1st Battalion 2nd Field Artillery in MASSTER

1st Battalion 2nd Field Artillery was stationed in Baumholder, Germany as part of 8th Infantry Division Artillery. I arrived in October, 1972 and all our vehicles were painted in solid OD. In the summer of 1973 USAREUR directed that all tactical vehicles be painted in what is commonly known as the MASSTER paint scheme. Drawings with patterns marked were issued with a larger variety of vehicles included and we were instructed to go to the motor pool, chalk off those patterns on our vehicles, put a number from 1 to 4 in the correct area, and apply the correct color to each area by hand.

Over the years I’ve built replicas of most of the types of vehicles we had in the unit, depicting them in MASSTER. In this thread I’ll be posting a series of shots of each of these vehicles. I’m planning to build two more, and I’ve already started a separate thread for the build of our Battery Maintenance Truck.

My plan is to group these vehicles 2 or so to a base with some landscaping in a mini diorama which can either be displayed alone, or set next to another on to make a larger display. But for now, I’m just going to post each individual vehicle and some of the accessories that will go with them.

I’m starting out with our Battery Commanders Jeep. You’ll notice that this vehicle is numbered B-1 and NOT B-6 which many units would use to designate the commander’s vehicle. In our Battalion, the Battery Commanders’ (HHB, A,B,C and SVC) Jeeps were -1. The more typical designation for commander of “6” was only on HHB-6 which was the Battalion Commander’s vehicle. (The is practice of referring to a commander as “6” dates back to the old Battalion Switchboard system where 1-4 were for the S-1, S-2, S-3, and S-4 phones, “5” was for the Battalion XO and “6” was for the Battalion Commander.)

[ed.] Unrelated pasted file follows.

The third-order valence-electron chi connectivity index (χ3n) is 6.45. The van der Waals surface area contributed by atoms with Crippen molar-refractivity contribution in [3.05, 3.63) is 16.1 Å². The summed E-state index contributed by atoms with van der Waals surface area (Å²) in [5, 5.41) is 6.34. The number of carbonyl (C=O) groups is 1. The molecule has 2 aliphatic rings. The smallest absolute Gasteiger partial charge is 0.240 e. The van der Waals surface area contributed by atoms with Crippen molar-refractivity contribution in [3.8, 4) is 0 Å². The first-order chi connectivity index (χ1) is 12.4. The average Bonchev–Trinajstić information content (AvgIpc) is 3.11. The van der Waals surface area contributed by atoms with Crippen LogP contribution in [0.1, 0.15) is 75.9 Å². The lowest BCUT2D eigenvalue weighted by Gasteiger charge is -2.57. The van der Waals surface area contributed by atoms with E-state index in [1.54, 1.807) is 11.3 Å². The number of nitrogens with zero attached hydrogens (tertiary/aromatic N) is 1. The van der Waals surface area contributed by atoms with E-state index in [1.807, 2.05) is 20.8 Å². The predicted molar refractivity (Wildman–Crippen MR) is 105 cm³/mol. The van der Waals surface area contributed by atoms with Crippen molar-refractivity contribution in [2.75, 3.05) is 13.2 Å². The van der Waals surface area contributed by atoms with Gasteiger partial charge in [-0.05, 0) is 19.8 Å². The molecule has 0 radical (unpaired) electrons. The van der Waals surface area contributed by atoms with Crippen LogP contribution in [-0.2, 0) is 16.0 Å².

So here’s the first vehicle.

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Very nice to see Tom; looking very forward to this.

Wow I remember the trailers we had in our company in 85 in Germany had those drop side doors . They were wood I think

You got it! We called it a “dog house” and it was made out of plywood and 2x4s and covered with a canvas tarp.

I’ve seen some units that would number their trailers with a “-T”, and sometimes with the number being that of the vehicle which towed that particular trailer. Our unit SOP assigned every vehicle in the battalion including trailers, its own unique bumper number, and usually it was the next number in the bumper number sequence from the prime mover.

So why is the BC’s trailer B-39 and not B-2? Because per the TO&E, the BC didn’t HAVE a trailer.

Now at that time period, per the TO&E we were authorized three Forward Observer sections, and THEY each had an M151 and a trailer authorized. During the early 70’s post Vietnam period we were chronically under staffed and during my time in the battalion we NEVER had but one or very rarely two FO’s in a battery. So there was always at least one FO team’s vehicle which wasn’t going anywhere, so the BC’s “adopted” one of the spare trailers, because NO self-respecting 1SG was going to share that back seat with the gear that had to be carried.

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This next vehicle is B-2, an M577 which was the Battery FDC vehicle. I’ve depicted it the way we ran things during the time I was Assistant Executive Officer/Fire Direction Officer which was June '73-June '74. During this period we usually ran with the FADAC and one chart. The RTO sat inside manning the radios, the Chief Computer sat at the desk on the ramp, and the two chart operators ran the FADAC and chart. The Artillery Recorder kept up the maps, and the ammo board, and the driver kept the generators running, both the 4.2 KW for the track, as well as the 3KW for the FADAC. Depending on how long we expected to stay in one location, we would either keep the generators on board or if we expected to stay put for a while we’d dismount them and move them a short distance from the track as they were pretty loud. And again depending on the situation, we might erect the RC-292 which was a long pole mounted antenna which increased radio range. And as with the generators, we might set it up away from the track or just use the boom/davit mount as I’ve shown it here.